Here it is.  The post I promised.

I must remind everybody that I am not a medical professional and this is my interpretation of the information given to me by somebody much more qualified.  That said, here goes.

Everyone has the BRCA genes.  They are tumor repressor genes that keep our cells from growing wild (cancer) in our breasts and ovaries.  What we’re being tested for is a damaged gene.  This can happen for various reasons which I won’t go into (mostly because I can’t remember that part.)  If your cancer is hormone negative, you are more likely to be BRCA 1 positive.  Hormone positive cancers tend to be BRCA 2.  If you are under 50 with breast cancer, you have a 7.5% chance of having the gene but it is good to remember that only 10% of all breast cancers are hereditary.

What does this mean for me if I am positive for one of the genes?

-the untreated breast has a 50% chance of developing cancer

-there is a 30 – 50% increase in the chance of me developing ovarian cancer

So what can I do?

-continue to be vigilant for any changes in the untreated breast

-prophylactic mastectomy on the untreated side

-transvaginal ultrasounds to check for ovarian cancer

-CA125 blood tests to look for tumor markers

-both tests for ovarian cancer have a lot of false positives and negatives.

-prophylactic oopherectomy (removal of ovaries)

What would I do?

I have a grade III cancer (most aggressive) with 4 positive lymph nodes.  This gives me a 60% chance of microscopic spread of the cancer. All along we have treated it aggressively and I would continue on in that fashion having the prophylactic mastectomy and removal of the ovaries.  I also learned that even if I were to remove the ovaries, I would continue taking Tamoxifen.  (Didn’t know that.)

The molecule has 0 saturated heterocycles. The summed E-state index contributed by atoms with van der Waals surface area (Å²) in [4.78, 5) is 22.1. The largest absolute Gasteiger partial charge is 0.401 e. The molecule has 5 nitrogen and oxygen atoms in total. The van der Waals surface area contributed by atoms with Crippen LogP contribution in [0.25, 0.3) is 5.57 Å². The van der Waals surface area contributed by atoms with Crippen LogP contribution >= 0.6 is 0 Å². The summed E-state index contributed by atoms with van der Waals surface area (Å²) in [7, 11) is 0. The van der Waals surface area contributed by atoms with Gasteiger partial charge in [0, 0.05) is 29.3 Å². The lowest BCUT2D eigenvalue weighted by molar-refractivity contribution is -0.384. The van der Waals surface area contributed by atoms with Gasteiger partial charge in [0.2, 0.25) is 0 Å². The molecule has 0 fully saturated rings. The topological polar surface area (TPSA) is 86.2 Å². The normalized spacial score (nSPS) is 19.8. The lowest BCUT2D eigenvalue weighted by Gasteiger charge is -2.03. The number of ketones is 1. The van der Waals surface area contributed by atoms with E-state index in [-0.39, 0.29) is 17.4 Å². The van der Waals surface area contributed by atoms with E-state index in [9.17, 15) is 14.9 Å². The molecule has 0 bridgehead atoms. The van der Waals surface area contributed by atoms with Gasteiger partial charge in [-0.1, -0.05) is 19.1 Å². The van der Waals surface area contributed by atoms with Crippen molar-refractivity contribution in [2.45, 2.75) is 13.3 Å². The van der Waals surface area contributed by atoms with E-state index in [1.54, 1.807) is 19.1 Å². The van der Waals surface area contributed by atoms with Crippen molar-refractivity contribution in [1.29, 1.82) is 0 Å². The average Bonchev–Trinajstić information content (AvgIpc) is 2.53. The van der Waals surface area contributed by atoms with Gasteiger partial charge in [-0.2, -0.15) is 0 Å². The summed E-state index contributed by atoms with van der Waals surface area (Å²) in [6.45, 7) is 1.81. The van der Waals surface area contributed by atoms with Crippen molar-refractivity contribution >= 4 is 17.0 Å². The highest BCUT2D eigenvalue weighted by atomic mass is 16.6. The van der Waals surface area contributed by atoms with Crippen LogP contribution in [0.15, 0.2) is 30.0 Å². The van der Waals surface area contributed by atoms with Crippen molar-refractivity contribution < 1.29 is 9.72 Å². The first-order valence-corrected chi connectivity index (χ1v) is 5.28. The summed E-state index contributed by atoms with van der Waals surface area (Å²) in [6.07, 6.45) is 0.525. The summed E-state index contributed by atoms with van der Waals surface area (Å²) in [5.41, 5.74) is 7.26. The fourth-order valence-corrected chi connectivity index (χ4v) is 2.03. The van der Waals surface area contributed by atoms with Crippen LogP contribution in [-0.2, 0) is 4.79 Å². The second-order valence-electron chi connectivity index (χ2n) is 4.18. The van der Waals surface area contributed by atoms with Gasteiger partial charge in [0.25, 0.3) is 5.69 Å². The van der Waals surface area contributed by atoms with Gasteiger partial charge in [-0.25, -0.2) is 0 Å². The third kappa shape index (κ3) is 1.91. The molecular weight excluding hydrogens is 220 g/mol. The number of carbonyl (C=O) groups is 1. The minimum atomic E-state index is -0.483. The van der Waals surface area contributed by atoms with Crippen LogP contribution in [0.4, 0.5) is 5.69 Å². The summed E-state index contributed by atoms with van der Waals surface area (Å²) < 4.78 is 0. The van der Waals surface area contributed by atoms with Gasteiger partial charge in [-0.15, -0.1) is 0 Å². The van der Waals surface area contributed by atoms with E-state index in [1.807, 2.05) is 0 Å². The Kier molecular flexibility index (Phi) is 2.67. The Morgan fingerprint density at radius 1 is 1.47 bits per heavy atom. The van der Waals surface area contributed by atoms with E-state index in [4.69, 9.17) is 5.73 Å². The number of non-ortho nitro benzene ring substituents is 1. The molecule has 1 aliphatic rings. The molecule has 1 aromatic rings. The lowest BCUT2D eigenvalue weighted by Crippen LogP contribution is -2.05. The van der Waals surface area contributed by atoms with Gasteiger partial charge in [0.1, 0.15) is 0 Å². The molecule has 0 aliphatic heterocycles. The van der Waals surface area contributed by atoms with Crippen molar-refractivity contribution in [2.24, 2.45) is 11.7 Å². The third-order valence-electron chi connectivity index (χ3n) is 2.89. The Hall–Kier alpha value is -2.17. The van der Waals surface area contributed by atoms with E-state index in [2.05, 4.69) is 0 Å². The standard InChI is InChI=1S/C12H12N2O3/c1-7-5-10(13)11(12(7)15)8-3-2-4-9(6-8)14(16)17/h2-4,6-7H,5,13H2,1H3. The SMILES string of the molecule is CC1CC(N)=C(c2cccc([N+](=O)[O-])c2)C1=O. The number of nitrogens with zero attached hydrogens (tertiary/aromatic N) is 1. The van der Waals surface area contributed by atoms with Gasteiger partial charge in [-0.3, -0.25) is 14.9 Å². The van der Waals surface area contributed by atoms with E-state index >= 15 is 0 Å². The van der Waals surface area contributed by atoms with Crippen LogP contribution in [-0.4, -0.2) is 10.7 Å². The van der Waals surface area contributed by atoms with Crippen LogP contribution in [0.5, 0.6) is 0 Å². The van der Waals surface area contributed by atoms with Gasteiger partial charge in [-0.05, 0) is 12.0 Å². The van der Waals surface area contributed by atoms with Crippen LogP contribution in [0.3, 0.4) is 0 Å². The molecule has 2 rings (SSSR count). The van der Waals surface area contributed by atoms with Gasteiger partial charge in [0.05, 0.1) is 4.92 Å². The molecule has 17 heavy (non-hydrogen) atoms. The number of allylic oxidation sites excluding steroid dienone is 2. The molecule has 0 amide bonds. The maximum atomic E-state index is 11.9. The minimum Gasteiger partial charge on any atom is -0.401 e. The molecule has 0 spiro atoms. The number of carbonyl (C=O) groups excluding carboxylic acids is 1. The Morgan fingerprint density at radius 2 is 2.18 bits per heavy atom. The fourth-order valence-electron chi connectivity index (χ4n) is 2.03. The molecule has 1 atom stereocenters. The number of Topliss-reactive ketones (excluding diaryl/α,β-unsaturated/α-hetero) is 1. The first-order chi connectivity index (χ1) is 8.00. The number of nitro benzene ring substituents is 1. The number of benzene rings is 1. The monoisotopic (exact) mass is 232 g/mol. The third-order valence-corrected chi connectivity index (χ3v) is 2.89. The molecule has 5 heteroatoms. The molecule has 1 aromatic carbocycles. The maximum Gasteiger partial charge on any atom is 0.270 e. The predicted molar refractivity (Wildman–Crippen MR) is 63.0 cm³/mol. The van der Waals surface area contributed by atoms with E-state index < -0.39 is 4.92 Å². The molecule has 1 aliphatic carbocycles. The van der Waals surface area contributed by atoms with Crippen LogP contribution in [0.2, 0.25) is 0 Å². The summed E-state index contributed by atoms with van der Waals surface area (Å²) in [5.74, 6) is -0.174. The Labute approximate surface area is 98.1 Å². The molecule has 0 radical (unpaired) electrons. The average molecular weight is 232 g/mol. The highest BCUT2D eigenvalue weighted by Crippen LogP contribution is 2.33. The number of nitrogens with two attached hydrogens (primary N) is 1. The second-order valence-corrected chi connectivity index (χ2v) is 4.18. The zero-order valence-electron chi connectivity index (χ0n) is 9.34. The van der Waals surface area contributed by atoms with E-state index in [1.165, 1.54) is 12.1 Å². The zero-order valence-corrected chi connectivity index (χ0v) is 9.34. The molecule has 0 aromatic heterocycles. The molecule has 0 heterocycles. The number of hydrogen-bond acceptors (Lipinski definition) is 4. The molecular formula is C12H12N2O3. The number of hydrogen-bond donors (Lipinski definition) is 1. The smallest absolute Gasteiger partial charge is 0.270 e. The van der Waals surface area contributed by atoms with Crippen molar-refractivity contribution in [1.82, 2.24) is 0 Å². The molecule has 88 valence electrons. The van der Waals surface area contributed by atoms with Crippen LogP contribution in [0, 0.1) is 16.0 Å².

What does this means for my family?

The genetic counselor said that if I am positive, it is from my Dad’s side so they would want to test him.

My sister and my brother would have a 50% chance of having the gene.  My sister, K, should be tested as soon as possible.  My brother. T,  might want to be tested for it’s ramifications on his future children.

My children would have a 50% chance of having the mutation as well.  When L is in her early 20s she would be tested and receive her first mammogram (which she’s going to get anyway because the rule of thumb is 10 years prior to your mother’s cancer diagnosis).

The stats for T and J would be this: a 6% (up from 3%) chance of developing breast cancer and a 20% (up from 15%) chance of developing prostate cancer.

So that’s it in a nutshell.  I’ve got a few more weeks to wait for the results.  My insurance did cover the testing, which is good.  I also think that the WordPress spell checker should add oopherectomy and transvaginal since I’m only guessing at the spelling.  Just sayin’.

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